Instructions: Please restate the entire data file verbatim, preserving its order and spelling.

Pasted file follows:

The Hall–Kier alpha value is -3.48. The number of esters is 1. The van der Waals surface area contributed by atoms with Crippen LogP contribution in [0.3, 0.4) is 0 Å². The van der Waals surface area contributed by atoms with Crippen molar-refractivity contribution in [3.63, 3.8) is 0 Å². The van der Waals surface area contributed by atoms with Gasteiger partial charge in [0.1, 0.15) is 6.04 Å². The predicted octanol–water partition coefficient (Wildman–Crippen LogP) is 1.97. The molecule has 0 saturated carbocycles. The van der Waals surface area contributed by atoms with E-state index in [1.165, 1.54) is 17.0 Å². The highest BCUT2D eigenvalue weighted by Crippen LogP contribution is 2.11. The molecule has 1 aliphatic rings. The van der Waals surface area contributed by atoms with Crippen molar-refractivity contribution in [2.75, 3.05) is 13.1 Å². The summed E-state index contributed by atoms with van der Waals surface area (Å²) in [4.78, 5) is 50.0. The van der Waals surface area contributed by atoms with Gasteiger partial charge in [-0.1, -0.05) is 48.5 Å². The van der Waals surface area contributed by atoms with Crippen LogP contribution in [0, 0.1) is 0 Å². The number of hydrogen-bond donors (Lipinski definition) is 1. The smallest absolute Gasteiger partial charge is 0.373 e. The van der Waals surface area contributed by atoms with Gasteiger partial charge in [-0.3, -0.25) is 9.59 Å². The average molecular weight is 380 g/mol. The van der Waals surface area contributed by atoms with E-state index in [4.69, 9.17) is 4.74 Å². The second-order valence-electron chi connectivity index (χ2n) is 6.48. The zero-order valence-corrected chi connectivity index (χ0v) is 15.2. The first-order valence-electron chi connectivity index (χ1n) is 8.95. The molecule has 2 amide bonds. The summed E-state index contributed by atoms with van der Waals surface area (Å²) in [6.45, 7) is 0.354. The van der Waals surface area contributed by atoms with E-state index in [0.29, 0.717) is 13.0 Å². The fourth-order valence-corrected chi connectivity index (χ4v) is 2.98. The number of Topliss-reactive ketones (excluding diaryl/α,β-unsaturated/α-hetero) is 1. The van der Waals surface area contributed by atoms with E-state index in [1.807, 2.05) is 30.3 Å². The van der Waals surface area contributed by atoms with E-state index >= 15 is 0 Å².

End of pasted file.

The Hall–Kier alpha value is -3.48. The number of esters is 1. The van der Waals surface area contributed by atoms with Crippen LogP contribution in [0.3, 0.4) is 0 Å². The van der Waals surface area contributed by atoms with Crippen molar-refractivity contribution in [3.63, 3.8) is 0 Å². The van der Waals surface area contributed by atoms with Gasteiger partial charge in [0.1, 0.15) is 6.04 Å². The predicted octanol–water partition coefficient (Wildman–Crippen LogP) is 1.97. The molecule has 0 saturated carbocycles. The van der Waals surface area contributed by atoms with E-state index in [1.165, 1.54) is 17.0 Å². The highest BCUT2D eigenvalue weighted by Crippen LogP contribution is 2.11. The molecule has 1 aliphatic rings. The van der Waals surface area contributed by atoms with Crippen molar-refractivity contribution in [2.75, 3.05) is 13.1 Å². The summed E-state index contributed by atoms with van der Waals surface area (Å²) in [4.78, 5) is 50.0. The van der Waals surface area contributed by atoms with Gasteiger partial charge in [-0.1, -0.05) is 48.5 Å². The van der Waals surface area contributed by atoms with Crippen LogP contribution in [0, 0.1) is 0 Å². The number of hydrogen-bond donors (Lipinski definition) is 1. The smallest absolute Gasteiger partial charge is 0.373 e. The van der Waals surface area contributed by atoms with Gasteiger partial charge in [-0.3, -0.25) is 9.59 Å². The average molecular weight is 380 g/mol. The van der Waals surface area contributed by atoms with E-state index in [4.69, 9.17) is 4.74 Å². The second-order valence-electron chi connectivity index (χ2n) is 6.48. The zero-order valence-corrected chi connectivity index (χ0v) is 15.2. The first-order valence-electron chi connectivity index (χ1n) is 8.95. The molecule has 2 amide bonds. The summed E-state index contributed by atoms with van der Waals surface area (Å²) in [6.45, 7) is 0.354. The van der Waals surface area contributed by atoms with E-state index in [0.29, 0.717) is 13.0 Å². The fourth-order valence-corrected chi connectivity index (χ4v) is 2.98. The number of Topliss-reactive ketones (excluding diaryl/α,β-unsaturated/α-hetero) is 1. The van der Waals surface area contributed by atoms with E-state index in [1.807, 2.05) is 30.3 Å². The van der Waals surface area contributed by atoms with E-state index >= 15 is 0 Å².